Source: Based on ABS Labour Force Survey, annual average 2016, Cat. No. 6291.0.55.003: Customised Report. Share of workers across Australian States and Territories, in this job compared to the all jobs average.
StatePolicy and Planning ManagersAll Jobs Average
NSW31.531.8
VIC20.725.5
QLD12.419.8
SA4.86.8
WA5.411.2
TAS2.92
NT11.1
ACT21.21.8

Age Profile

Age Profile (% share)

Source: Based on ABS Labour Force Survey, annual average 2016, Cat. No. 6291.0.55.003: Customised Report. Age profile of workers in this job compared to the all jobs average.
Age BracketPolicy and Planning ManagersAll Jobs AverageAll Jobs Average
15-190-5.45.4
20-240.8-9.99.9
25-3415.3-23.423.4
35-4436.1-21.721.7
45-5431-21.121.1
55-5911.1-8.78.7
60-644-5.95.9
65 and Over1.7-3.83.8

Gender

Male Share

Female Share

Gender (% share)

Source: Based on ABS Labour Force Survey, annual average 2016, Cat. No. 6291.0.55.003: Customised Report. Male and female share of employment in this job compared to the all jobs average.
CategoryPolicy and Planning ManagersCategoryAll Jobs Average
Males45.6Males53.6
Females54.4Females46.4

Education Level

Top Education Levels

Highest Level of Education (% share)

Source: ABS, Education and Work (2016). Findings based on use of ABS TableBuilder data. Highest qualification completed by workers in this job (in any field of study). Skill level requirements can change over time, the qualifications needed by new workers might be different from the qualifications of workers already in the job.
Type of QualificationPolicy and Planning ManagersAll Jobs AverageAll Jobs Average
Post Graduate/Graduate Diploma or Graduate Certificate45-8.68.6
Bachelor degree34.9-17.917.9
Advanced Diploma/Diploma14.2-10.110.1
Certificate III/IV0-18.918.9
Year 125.9-18.718.7
Years 11 & 100-17.717.7
Below Year 100-8.18.1

A Bachelor Degree or higher, or at least 5 years of relevant experience is usually needed to work in this job.
Around one in two workers have a Post Graduate degree.

If you are interested in this style of work, there are a wide range of training options available that could lead to this or a similar job.
The pathway that is right for you will depend on your skills and interests.

It is a good idea to speak to industry bodies, employers, and workers to learn more about the skills and qualifications you will need.

Employers look for Policy and Planning Managers who have strong people skills and can communicate clearly.

Knowledge

The topics, subjects, or knowledge areas workers rate as most important are shown below.

  1. Administration and Management

    95% Important

    Planning and coordination of people and resources.

  2. Personnel and Human Resources

    82% Important

    Recruiting and training people. Managing pay and other entitlements like sick and holiday leave. Negotiating pay and conditions.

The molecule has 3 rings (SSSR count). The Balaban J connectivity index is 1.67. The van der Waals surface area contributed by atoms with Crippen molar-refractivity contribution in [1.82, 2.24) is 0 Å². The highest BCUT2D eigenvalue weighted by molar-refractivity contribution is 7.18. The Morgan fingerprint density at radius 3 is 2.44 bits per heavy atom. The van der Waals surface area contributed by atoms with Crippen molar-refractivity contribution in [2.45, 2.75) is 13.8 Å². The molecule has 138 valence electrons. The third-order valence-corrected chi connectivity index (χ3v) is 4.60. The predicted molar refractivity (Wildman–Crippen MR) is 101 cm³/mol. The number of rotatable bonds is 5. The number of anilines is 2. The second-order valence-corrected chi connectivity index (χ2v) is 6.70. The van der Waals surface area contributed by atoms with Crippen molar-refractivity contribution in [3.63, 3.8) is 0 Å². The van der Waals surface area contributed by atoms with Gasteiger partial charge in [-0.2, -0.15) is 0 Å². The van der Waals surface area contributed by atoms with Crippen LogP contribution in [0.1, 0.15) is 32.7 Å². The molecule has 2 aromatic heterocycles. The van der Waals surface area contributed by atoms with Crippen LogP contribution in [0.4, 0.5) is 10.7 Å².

3. Customer and Personal Service

    82% Important

    Customer and personal services. This includes understanding customer needs, providing good quality service, and measuring customer satisfaction.

  4. English Language

    81% Important

    English language including the meaning and spelling of words, rules of composition, and grammar.

  5. Law and Government

    78% Important

    How our laws and courts work. Government rules and regulations, and the political system.

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Learn about the daily activities, and physical and social demands faced by workers. Explore the values and work styles that workers rate as most important.

Activities

The work activities workers rate as most important are shown below.

  1. Making Decisions and Solving Problems

    95% Important

    Using information to work out the best solution and solve problems.

  2. Communicating with Supervisors, Peers, or Staff

    95% Important

    Giving information to supervisors, co-workers, and staff by telephone, in written form, e-mail, or in person.

  3. Getting Information

    94% Important

    Looking for, getting and understanding different kinds of information.

  4. Communicating with Persons Outside Organization

    92% Important

    Communicating with customers, the public, government, and others in person, in writing, or by telephone or e-mail.

  5. Guiding, Directing and Motivating Staff

    91% Important

    Guiding and directing staff, including setting performance standards and monitoring performance.

Occupational Information Network Social and Community Service Managers Opens in a new window
O*NET is a trademark of the U.S. Department of Labor, Employment and Training Administration. The information on this site is derived from the US Department of Labor O*NET Database Version 21.2